Leave behind the drama, it’s calmer in Varna
Chalkmarks Varna

If you think summer holidays are best on the Mediterranean, think again. Natalie Chalk heads to the bluest Black Sea resort!

AHHH, I know it so well. The blue sea, the hot sun and the golden beaches.

But this isn’t the Med, I’ve come to Varna on the Black Sea coast.

It’s every bit the beautiful beach holiday that you’d find on the Côte d’Azur or on the Costa del Sol – and they even use merci as thank you and chau as goodbye. This is not what I’d expected from a summer holiday in Bulgaria. Known as country’s summer capital, I’m glad when I see the Black Sea is actually sparkling blue.

I hadn’t even heard of Varna before but with its Greek, Roman and Turkish heritage, it’s one of the oldest cities in Europe and on arrival it feels instantly familiar.

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The bus from the airport drops me outside the Cathedral, in the heart of the city. It’s then a 15minute stroll down towards the seafront and my apartment. Having booked an Airbnb, I have two hours before check in at 3pm.

It’s lunchtime and people are relaxed sitting in fancy open-air cafes sipping Aperol spritz and eating pizza.

It’s only right I join in so I find an orange and white striped restaurant with swings but take a seat out on the pavement under the white umbrellas trimmed with lace.

I order a glass of Bulgarian wine, which comes served on a bucket of ice. I take a sip to unwind and quickly decide the plan is to spend the weekend doing much the same.

At just over a three-hour direct flight from Luton Airport, the city looks set to be the new must-see seaside city break destination.

Varna is a pretty, tidy and leafy seaside port with a huge landscaped park and at least a mile-long seafront packed with glamorous bars, restaurants and clubs.

But what also sets this city apart is its impressive medieval history and roman ruins.

Named Odessus, it was settled by Thracians in the 6th century BC and used as a trading post.

I stock up on rose oil to take home!

Having lost an hour with the wine and a guide book, I wind my way down the shop-filled avenue that slows me down further.

The top buy in Bulgaria is any product made from rose oil. This country is the world’s number one producer of the fragment “rose otto”. They say that one kilo is worth three times that of gold. Yet while they sell much of it to the big brand cosmetic and perfume companies, they also have their own Bulgarian range, without the hefty price tag.

So, after many hundreds of floral pumps and aromatic sprays later, I have three bottles of rose water and vow to bulk buy creams and lotions for life before I leave.

Another ritual here seems to be eating ice cream so I stop for a mint chocolate scoop and cone before I walk on.

I’ve picked an apartment next to the Festival and Cultural Centre with a balcony that overlooks the main street Boulevard Slivnitsa.

This turns out to be the right location. I’m in the centre of everything. I can hear the bustle from the bars downstairs and even a pianist tinkling in the Sea Garden park.

From up here, the city centre shows little sign of its Communist era past or the concrete blocks that I expected.

I use my spray to give me that summer glow and head out to my final pitstop at the beach.

There are sofas, mattresses and brightly painted wooden arm chairs down on the sand. I take a beanbag and order a beer. To hell with it, I order a cocktail instead like the locals and start practising my merci as blagodaria is too hard to pronounce.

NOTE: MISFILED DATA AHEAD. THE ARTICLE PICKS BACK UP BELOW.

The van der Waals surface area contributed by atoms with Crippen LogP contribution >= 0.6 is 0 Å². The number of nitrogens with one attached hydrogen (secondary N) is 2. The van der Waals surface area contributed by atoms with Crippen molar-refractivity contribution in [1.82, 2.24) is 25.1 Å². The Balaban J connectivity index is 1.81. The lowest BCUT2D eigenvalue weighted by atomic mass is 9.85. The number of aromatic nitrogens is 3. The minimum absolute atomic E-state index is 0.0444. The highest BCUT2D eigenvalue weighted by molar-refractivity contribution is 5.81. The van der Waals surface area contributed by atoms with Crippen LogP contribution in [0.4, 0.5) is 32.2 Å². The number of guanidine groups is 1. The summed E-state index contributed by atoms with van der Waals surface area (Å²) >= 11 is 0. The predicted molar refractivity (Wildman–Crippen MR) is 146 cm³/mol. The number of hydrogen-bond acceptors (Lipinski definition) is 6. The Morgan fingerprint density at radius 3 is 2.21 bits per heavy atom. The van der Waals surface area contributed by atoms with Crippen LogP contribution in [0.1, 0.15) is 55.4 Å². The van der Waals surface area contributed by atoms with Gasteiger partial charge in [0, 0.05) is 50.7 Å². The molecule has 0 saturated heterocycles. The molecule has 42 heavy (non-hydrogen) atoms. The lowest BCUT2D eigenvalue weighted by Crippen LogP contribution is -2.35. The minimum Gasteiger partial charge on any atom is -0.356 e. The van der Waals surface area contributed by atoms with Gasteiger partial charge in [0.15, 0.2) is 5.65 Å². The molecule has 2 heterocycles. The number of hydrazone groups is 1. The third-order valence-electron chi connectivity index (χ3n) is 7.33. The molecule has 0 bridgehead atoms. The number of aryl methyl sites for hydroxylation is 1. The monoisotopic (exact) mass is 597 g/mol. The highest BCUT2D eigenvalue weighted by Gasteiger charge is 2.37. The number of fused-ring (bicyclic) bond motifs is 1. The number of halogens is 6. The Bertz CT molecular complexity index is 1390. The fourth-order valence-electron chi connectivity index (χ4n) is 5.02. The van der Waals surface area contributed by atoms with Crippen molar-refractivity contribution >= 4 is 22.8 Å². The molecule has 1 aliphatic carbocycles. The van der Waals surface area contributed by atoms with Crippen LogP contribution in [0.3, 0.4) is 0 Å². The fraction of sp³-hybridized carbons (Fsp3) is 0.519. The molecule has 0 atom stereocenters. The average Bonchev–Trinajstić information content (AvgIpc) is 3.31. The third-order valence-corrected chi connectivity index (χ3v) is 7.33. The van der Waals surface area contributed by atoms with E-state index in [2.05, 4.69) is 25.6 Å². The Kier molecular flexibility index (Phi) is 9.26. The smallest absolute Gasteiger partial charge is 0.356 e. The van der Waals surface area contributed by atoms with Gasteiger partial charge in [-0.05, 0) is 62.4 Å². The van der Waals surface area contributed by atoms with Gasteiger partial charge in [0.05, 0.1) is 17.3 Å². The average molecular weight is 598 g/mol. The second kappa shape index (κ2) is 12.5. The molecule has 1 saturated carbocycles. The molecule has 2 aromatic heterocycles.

Despite being a sunbathers paradise, Varna beach isn’t packed with holiday hoi polloi – they’re hidden away in the nearby resorts of Sunny Beach, Golden Sands and Sunny Day on two-week packaged holidays.

The social scene in the city centre is mostly outside dining with dozens of restaurants concentrated on the seafront.

By 9pm the city’s as it’s best as the sunsets late and the restaurants fill up.

Having whet my appetite, I stay for dinner eating a simple Bulgarian shopska salad.

The next morning and I’m ready to explore. It’s quiet at 9am when I walk the length of the Sea Garden — said to be the biggest landscaped park in the Balkans.

This has been the city’s pièce de résistance since the late 19th century when it started as a small Ottoman garden. Today, it’s a kingdom of colourful flower beds, large green spaces and artistically carved tree trucks. There’s also live performances and music throughout the day.

Thanks to my rose elixir, I make it all the way to Varna port for ice cream and a cocktail to cool me down.

I then turn away from the sea and head towards the Roman baths. I poke my head around the ancient stone slabs where centuries ago people washed in warm springs. These are the fourth largest ruins in Europe, built in the second century.

It’s a great insight into the roads they built and surprisingly the two shopping areas, which would have been right up my street.

Not as relaxing though as it once was though, the baths are now covered with high weeds and tiny flies, so when I start scratching my legs I know it’s time to leave.

I spend two more days exploring the city then give myself the afternoon off to relax down at the beach.

On the last day, I stock up on rose oil potions to take home.

Whenever Bulgaria makes a top-10 holiday list it is normally for good value. With the pound worth double the lev, it’s makes this city an unbeatable deal. 

Varna offers two holidays for the price of one: a city-break packed with history and culture and a great family-friendly beach resort.

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